Monday, August 25, 2008

A Portrait of Ahmet Türk

From the Turkish Daily News:
Guns and violence serve neither the state's effort to challenge Kurdish nationalism, nor efforts by the outlawed Kurdistan Workers' Party, or PKK, to impose its own political will, in the view of the leader of Turkey's main pro-Kurdish political party.

“Bombs do not solve anything,” said Ahmet Türk, leader of the Democratic Society Party, known by its acronym of DTP. His comments came in an exclusive interview with the Turkish Daily News.

Türk shared his views in the wake of recent urban bombings in Güngören and Izmir that have renewed debate over the outlawed PKK and policies to combat its embrace of terror. Although the organization has not assumed responsibility for the bombings, the timing is widely interpreted as retaliation against the Turkish military's heavy air strikes in morthern Iraq.

Türk and his party members have been broadly criticized for their refusal to label the PKK a terrorist group and the party faces a resulting indictment that may force its closure.

Türk, however, argued that the tipping point towards a non-violent solution to the Kurdish problem is the state's attitude towards Kurds. “We openly tell the PKK to disregard arms as a means to obtain rights. But of course, there is a societal reality. Kurds will react to policies based on a denial of their identity and their cultural demands,” he said. “As long as the state does not change those policies, it cannot reduce the influence of the PKK on people. You can not make the PKK believe that arms are unnecessary.”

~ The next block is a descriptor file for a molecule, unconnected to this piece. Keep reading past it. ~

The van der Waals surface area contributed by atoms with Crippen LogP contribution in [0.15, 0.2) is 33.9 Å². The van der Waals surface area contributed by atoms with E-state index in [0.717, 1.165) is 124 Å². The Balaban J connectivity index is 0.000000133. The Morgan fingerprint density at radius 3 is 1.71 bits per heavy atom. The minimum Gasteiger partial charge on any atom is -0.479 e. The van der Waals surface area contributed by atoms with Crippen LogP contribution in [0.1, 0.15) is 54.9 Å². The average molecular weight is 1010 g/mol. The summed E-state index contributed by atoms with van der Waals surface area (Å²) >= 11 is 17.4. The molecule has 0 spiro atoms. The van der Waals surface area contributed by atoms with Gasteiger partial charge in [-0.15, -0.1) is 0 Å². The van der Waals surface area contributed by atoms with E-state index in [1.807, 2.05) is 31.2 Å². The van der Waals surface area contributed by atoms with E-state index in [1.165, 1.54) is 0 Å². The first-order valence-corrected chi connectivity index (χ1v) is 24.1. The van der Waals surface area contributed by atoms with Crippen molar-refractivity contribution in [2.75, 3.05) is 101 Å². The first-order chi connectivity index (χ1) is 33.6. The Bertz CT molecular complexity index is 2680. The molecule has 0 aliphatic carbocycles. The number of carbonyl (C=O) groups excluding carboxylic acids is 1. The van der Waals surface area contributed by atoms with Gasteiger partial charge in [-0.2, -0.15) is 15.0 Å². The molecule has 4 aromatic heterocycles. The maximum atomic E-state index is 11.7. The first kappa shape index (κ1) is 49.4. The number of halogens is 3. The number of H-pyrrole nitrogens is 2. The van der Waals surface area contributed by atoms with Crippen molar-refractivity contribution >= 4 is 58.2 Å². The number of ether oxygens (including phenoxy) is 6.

Türk reiterated that dialogue was the solution to problems “within Turkey's borders.” It is mostly the task of the government and the state to end the problem, he believes, but he has sent messages to the PKK as well. “We must act in such a way as to make even the PKK think of the Turkish Republic as its own country, and see that it must act accordingly in face of a new approach. Without this logic, forging a common dialogue and drawing a roadmap has been impossible.”

Violence can never serve the aims of the PKK, says Türk, insisting that they be more open to dialogue. “We tell PKK that they will achieve nothing, even if they fight for five more years.”
With DTP still facing a closure case, the fate of the party will no doubt have a tremendous impact in deciding just what the future holds for the southeast. AKP is unlikely to win as many voters in the southeast as it won in the last elections, and with the Kurdish population in Turkey growing, Türk is right to suggest that demographics alone promise to change Turkey's handling of the Kurdish question in the coming years. For more on Türk and DTP politics, see Aug. 12 post.

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